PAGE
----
Rather than buy antimony & tin.. I'd be trying to figure out just how much of that lead pipe I could blend into my old COWW & still make good quality pistol bullets. Note: I use about one third [almost pure] to 2/3rds COWW clip on wheel weights & add 4 to 8 ozs of Pewter scrap per 20 pound pot of casting alloy.. I hope that helps.. Uncle Mike in Ct

  4. #4
    Boolit Mold
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    Thanks Poppy. what i'm trying to do is make something close to the wheel weight mix that I was using. I don't have any more wheel weight lead only the pure lead that I put into ingots. so I was going to buy some antimony and tin from roto metals and try to get close to what the wheel weight hardness was it was working well for me. I will try to find the calculator. after re re reading my post I wasn't very clear. Thanks again for the help.

  5. #5
    Boolit Mold
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    uncle Mike I wish I would of had this pure lead when I had the COWW I could of tried to mix more lead into the mix. my source is out of COWW right now I have a new mold coming so i'm chomping at the bit to mix this pure lead into something that will do the same job.

  6. #6
    Boolit Master
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    drz436,

    Here is what I would do if I was you. Buy the Lyman #2 lead from Roto Metals. Then make your own alloy consisting of 30% Lyman #2 and 70% of your pure lead. This will give you a good alloy with equal amounts of antimony and tin (which is good), and a BHN of about 10. Hope that helps.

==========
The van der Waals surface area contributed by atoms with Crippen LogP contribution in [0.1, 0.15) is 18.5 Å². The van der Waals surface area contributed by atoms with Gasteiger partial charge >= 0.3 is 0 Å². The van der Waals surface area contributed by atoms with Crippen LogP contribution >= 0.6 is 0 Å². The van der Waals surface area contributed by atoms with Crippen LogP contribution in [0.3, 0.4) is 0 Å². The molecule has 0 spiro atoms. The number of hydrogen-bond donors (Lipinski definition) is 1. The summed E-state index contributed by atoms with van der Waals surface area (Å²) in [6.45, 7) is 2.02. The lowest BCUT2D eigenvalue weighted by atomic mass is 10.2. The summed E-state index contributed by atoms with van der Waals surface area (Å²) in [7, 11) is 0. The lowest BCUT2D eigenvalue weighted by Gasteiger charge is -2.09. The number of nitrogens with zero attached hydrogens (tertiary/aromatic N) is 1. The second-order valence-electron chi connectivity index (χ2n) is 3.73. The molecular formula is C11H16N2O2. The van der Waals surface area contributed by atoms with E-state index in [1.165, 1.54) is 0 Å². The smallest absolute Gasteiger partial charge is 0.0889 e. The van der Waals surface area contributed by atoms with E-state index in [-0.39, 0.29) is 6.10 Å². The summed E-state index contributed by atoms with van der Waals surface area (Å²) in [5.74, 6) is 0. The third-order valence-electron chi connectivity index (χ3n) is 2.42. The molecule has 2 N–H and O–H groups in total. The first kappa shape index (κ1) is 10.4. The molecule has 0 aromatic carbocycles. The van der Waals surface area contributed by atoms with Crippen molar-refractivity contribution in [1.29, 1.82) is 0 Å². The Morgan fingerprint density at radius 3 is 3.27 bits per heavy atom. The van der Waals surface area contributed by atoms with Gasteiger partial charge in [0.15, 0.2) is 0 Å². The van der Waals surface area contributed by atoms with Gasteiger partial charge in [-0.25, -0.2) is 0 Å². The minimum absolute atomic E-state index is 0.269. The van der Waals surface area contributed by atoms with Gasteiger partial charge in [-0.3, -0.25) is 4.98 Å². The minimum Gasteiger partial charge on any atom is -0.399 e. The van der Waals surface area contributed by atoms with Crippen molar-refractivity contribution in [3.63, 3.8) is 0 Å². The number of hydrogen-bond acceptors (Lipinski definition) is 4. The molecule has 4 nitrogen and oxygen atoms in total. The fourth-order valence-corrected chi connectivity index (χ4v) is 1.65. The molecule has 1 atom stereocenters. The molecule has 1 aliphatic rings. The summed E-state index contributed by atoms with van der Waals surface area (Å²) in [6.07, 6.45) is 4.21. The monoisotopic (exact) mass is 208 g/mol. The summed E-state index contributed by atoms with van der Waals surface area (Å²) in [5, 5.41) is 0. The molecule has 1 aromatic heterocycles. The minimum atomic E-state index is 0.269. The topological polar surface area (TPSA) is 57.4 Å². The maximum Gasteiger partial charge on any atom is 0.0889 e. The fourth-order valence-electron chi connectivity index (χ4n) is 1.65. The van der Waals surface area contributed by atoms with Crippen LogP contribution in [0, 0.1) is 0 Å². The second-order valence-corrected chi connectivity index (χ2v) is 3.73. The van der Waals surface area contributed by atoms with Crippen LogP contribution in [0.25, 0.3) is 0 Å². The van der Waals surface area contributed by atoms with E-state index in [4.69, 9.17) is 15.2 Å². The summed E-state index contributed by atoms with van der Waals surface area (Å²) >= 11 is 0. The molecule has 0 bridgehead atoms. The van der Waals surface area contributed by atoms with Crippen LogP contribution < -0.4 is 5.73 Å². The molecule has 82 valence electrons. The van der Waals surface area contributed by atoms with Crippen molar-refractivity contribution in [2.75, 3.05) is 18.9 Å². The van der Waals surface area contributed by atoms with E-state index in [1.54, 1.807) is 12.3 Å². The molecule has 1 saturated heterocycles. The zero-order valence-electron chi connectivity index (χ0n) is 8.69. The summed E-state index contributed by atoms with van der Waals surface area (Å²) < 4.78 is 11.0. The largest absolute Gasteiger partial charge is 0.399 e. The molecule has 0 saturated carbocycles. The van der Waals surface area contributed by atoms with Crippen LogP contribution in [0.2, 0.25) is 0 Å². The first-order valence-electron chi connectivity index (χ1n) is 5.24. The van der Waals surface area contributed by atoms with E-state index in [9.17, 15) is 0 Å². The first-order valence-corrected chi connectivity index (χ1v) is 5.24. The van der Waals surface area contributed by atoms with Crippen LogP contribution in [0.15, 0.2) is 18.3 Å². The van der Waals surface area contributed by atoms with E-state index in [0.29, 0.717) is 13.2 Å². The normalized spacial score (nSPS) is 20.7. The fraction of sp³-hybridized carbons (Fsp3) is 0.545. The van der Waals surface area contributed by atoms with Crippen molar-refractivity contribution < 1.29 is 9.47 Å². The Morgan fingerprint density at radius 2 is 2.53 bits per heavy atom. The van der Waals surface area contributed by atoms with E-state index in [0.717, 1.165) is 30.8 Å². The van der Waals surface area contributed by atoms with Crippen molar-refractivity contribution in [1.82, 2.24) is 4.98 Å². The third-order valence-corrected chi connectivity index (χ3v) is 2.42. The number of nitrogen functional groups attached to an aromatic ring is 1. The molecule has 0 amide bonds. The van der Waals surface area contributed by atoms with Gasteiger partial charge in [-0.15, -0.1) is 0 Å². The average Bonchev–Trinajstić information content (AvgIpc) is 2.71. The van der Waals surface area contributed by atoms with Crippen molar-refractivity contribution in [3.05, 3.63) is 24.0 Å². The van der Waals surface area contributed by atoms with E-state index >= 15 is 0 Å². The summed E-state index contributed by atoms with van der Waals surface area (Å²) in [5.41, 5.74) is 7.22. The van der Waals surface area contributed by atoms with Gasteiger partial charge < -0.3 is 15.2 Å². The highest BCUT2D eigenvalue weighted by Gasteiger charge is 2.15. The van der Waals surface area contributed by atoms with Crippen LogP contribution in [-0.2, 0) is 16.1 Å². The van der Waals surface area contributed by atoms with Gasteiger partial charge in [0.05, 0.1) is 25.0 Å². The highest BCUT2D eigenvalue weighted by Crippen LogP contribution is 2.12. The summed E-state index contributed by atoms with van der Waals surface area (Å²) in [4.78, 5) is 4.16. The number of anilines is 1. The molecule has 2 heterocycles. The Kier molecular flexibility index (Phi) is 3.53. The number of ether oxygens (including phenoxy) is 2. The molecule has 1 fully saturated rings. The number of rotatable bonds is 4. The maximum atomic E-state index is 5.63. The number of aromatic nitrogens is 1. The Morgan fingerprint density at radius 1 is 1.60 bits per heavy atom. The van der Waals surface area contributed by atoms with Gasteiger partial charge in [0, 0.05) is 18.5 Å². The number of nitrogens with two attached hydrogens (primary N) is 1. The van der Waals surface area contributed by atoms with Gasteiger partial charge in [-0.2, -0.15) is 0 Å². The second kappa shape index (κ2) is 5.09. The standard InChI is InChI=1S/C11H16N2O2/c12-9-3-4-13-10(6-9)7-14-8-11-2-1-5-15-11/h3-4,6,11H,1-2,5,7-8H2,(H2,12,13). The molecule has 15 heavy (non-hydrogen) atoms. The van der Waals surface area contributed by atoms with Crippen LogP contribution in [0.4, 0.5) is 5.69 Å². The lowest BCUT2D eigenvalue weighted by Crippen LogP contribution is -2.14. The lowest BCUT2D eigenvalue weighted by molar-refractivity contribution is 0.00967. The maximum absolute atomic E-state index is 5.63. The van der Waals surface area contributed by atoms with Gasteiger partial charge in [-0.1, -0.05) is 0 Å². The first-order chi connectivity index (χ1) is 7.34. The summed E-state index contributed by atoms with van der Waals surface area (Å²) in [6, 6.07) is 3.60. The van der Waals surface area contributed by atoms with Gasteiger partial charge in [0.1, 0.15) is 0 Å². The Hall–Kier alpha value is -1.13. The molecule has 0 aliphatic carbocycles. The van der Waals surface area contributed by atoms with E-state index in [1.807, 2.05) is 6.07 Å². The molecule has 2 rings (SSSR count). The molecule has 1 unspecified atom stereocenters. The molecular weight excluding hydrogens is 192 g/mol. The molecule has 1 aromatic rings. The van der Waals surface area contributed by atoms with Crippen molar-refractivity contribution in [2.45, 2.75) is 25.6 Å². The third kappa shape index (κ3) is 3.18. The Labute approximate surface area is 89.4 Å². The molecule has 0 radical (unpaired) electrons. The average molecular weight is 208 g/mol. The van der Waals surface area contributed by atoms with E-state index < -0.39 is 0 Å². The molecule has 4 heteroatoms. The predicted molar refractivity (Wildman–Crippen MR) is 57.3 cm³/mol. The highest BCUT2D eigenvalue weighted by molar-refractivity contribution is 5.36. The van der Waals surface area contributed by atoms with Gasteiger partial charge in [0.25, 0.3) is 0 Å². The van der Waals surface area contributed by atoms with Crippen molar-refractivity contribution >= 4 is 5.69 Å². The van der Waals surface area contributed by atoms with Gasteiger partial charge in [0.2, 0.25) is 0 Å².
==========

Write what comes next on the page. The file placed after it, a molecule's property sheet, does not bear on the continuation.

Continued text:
Don
    NRA Certified Metallic Cartridge Reloading Instructor

  7. #7
    Boolit Buddy

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    My mentor was as old school as you could get and would mix and use Lyman #2 for everything. As he got older he got to selling everything he had including his lead stores.
    Lyman #2 was the gold standard for years. Then I came upon this site and learned that #2 wasn't necessary and was a waste of good alloy. I use a watered down version
    and used the alloy calculator and mixed it with pure to make basically a 95-2.5-2.5, I use this for rifle rounds. For general pistol bullets I use most anything I have on hand.
    For my bullseye rounds I use hardball (92-6-2) it just seems to work.